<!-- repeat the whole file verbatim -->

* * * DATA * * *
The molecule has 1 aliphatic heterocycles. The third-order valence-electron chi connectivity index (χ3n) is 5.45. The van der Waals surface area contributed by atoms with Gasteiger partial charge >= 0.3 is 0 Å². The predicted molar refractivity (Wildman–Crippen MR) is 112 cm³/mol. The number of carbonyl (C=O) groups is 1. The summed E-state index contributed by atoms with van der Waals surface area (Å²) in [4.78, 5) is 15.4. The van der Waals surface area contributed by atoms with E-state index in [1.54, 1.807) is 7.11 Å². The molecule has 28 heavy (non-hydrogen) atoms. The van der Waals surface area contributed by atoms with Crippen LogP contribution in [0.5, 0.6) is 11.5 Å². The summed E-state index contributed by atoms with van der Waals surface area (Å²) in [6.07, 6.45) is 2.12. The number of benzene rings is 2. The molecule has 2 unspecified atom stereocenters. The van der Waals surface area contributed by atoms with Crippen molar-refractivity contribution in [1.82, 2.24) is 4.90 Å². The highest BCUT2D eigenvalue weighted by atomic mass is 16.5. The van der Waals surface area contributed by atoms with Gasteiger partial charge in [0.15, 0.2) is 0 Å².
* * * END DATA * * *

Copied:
The molecule has 1 aliphatic heterocycles. The third-order valence-electron chi connectivity index (χ3n) is 5.45. The van der Waals surface area contributed by atoms with Gasteiger partial charge >= 0.3 is 0 Å². The predicted molar refractivity (Wildman–Crippen MR) is 112 cm³/mol. The number of carbonyl (C=O) groups is 1. The summed E-state index contributed by atoms with van der Waals surface area (Å²) in [4.78, 5) is 15.4. The van der Waals surface area contributed by atoms with E-state index in [1.54, 1.807) is 7.11 Å². The molecule has 28 heavy (non-hydrogen) atoms. The van der Waals surface area contributed by atoms with Crippen LogP contribution in [0.5, 0.6) is 11.5 Å². The summed E-state index contributed by atoms with van der Waals surface area (Å²) in [6.07, 6.45) is 2.12. The number of benzene rings is 2. The molecule has 2 unspecified atom stereocenters. The van der Waals surface area contributed by atoms with Crippen molar-refractivity contribution in [1.82, 2.24) is 4.90 Å². The highest BCUT2D eigenvalue weighted by atomic mass is 16.5. The van der Waals surface area contributed by atoms with Gasteiger partial charge in [0.15, 0.2) is 0 Å².